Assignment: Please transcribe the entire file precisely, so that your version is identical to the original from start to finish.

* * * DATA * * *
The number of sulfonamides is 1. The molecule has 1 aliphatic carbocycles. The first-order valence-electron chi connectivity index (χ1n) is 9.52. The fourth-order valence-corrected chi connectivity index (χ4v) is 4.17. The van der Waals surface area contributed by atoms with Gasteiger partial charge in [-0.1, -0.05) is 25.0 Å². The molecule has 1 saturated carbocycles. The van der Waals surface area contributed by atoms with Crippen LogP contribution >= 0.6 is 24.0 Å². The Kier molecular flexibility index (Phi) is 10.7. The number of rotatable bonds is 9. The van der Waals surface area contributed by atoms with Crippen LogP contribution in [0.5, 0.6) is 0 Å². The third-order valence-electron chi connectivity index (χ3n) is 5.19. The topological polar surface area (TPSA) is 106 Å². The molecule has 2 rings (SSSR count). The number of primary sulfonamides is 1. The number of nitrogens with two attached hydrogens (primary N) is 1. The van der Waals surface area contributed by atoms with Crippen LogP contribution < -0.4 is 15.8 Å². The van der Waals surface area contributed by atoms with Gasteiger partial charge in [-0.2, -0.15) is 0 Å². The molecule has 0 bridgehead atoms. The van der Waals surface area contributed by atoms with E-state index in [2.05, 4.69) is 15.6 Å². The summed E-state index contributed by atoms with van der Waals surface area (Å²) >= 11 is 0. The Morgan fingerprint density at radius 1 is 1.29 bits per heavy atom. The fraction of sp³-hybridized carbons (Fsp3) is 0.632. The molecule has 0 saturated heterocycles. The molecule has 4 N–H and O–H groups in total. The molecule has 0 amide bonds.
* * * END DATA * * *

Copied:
The number of sulfonamides is 1. The molecule has 1 aliphatic carbocycles. The first-order valence-electron chi connectivity index (χ1n) is 9.52. The fourth-order valence-corrected chi connectivity index (χ4v) is 4.17. The van der Waals surface area contributed by atoms with Gasteiger partial charge in [-0.1, -0.05) is 25.0 Å². The molecule has 1 saturated carbocycles. The van der Waals surface area contributed by atoms with Crippen LogP contribution >= 0.6 is 24.0 Å². The Kier molecular flexibility index (Phi) is 10.7. The number of rotatable bonds is 9. The van der Waals surface area contributed by atoms with Crippen LogP contribution in [0.5, 0.6) is 0 Å². The third-order valence-electron chi connectivity index (χ3n) is 5.19. The topological polar surface area (TPSA) is 106 Å². The molecule has 2 rings (SSSR count). The number of primary sulfonamides is 1. The number of nitrogens with two attached hydrogens (primary N) is 1. The van der Waals surface area contributed by atoms with Crippen LogP contribution < -0.4 is 15.8 Å². The van der Waals surface area contributed by atoms with Gasteiger partial charge in [-0.2, -0.15) is 0 Å². The molecule has 0 bridgehead atoms. The van der Waals surface area contributed by atoms with E-state index in [2.05, 4.69) is 15.6 Å². The summed E-state index contributed by atoms with van der Waals surface area (Å²) >= 11 is 0. The Morgan fingerprint density at radius 1 is 1.29 bits per heavy atom. The fraction of sp³-hybridized carbons (Fsp3) is 0.632. The molecule has 0 saturated heterocycles. The molecule has 4 N–H and O–H groups in total. The molecule has 0 amide bonds.